Study quantifies the effects of political lobbying on climate policy
A new first-of-its-kind study puts a number on how political lobbyists can change the course of climate policy.
- The new study uses a statistical analysis based on exhaustive lobbying records.
- The results show that lobbying by firms expected to lose money as a result of legislation was significantly more effective in the case of the American Clean Energy and Security Act.
- The study authors suggest their results can help lawmakers better pass regulation in the future.
How much power do lobbyists wield when it comes to enacting climate change policy? A first-of-its-kind study, published in the journal Nature Climate Change, explores that question by focusing on one prominent example from recent history.
In 2009, American lawmakers had the chance to pass what would've been among the most comprehensive climate change regulation to date: the American Clean Energy and Security Act, also known as the Waxman–Markey bill. The bill was based on a cap-and-trade system in which the government would've issued a set number of permits to companies that allowed them to produce emissions, and these companies would've been able to buy and sell these permits among each other.
The bill passed in the House but never made it to the Senate floor, setting the tone for climate change regulation in the U.S. in the following decade. Why did it fail? For one, climate change regulation often doesn't pass because of weak incentives: Why should one jurisdiction suffer the costs of regulation when it can benefit from the reductions of others? Beyond that, how much of a role did lobbying play in the process?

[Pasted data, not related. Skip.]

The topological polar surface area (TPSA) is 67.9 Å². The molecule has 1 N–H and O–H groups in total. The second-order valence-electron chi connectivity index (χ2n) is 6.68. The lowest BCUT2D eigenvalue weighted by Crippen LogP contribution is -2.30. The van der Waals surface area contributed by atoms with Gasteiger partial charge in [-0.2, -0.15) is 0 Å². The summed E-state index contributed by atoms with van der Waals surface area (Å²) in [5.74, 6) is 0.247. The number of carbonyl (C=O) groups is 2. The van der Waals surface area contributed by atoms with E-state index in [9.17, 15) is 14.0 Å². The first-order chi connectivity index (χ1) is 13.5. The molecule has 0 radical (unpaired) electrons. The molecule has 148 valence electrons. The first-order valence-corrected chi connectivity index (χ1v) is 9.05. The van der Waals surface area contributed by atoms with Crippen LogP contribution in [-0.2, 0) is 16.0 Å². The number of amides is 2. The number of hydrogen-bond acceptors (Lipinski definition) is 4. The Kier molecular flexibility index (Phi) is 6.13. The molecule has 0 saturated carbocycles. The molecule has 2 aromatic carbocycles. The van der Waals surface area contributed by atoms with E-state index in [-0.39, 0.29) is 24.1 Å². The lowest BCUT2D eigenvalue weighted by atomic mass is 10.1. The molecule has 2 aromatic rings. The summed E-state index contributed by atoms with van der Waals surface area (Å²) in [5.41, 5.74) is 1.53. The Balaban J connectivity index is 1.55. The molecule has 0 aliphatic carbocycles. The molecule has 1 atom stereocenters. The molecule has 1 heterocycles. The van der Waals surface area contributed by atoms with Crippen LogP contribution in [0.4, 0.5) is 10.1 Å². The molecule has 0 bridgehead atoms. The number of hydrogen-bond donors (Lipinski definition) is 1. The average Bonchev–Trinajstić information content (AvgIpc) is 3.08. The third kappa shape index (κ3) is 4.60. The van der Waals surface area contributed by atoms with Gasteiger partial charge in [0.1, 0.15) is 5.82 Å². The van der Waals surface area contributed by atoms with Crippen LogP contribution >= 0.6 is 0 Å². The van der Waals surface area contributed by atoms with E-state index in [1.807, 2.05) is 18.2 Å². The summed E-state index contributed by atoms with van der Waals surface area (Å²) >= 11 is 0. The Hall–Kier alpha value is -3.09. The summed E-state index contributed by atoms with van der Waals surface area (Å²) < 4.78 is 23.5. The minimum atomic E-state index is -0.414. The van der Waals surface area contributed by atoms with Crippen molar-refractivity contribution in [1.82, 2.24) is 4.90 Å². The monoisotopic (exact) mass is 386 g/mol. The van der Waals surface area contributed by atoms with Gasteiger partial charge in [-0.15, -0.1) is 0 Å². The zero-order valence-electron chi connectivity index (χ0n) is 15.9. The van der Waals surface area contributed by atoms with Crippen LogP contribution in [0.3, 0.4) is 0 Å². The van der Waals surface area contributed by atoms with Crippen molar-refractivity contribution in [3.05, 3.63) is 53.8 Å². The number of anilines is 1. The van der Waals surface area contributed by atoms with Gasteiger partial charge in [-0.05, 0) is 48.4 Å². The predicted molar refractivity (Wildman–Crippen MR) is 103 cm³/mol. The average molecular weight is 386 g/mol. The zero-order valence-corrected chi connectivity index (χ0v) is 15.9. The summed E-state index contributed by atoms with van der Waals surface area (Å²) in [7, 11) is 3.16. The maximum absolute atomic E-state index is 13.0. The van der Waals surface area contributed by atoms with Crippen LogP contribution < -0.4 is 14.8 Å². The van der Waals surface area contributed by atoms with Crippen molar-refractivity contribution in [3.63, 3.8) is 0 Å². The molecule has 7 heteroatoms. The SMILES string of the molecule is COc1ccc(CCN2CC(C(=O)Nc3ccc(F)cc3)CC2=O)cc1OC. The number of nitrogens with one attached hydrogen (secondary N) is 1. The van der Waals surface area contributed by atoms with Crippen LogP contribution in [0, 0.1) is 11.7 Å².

Using a statistical analysis based on lobbying records, the authors found that lobbying lowered the probability of the Waxman–Markey bill passing by 13 percent (55 to 42 percent), resulting in an estimated social cost of $60 billion. Two general findings emerged:
"First, we find that firms that are expected to lose are more effective at lobbying to lower the policy's chances than firms that are expected to gain are at lobbying to raise the policy's chances," the authors wrote. "Second, regardless of whether a firm gains or loses, there are diminishing returns to lobbying."
The authors weren't quite sure why lobbying from oppositional firms proved to be more effective. But they said their results suggest that "subtle design changes to market-based climate policies can alleviate political opposition and increase chances of adoption," as study author Kyle Meng, an economist and UC Santa Barbara professor, told UC Sanata Barbara's The Current.
The Waxman–Markey bill, for example, would've issued free permits to some firms. If regulators had identified the firms expected to lose from the bill, and then made an effort to issue free permits to those same companies, the likely result would've been less oppositional lobbying.
"Our findings also provide a glimmer of hope by paving a path toward more politically robust climate policies," Meng said.
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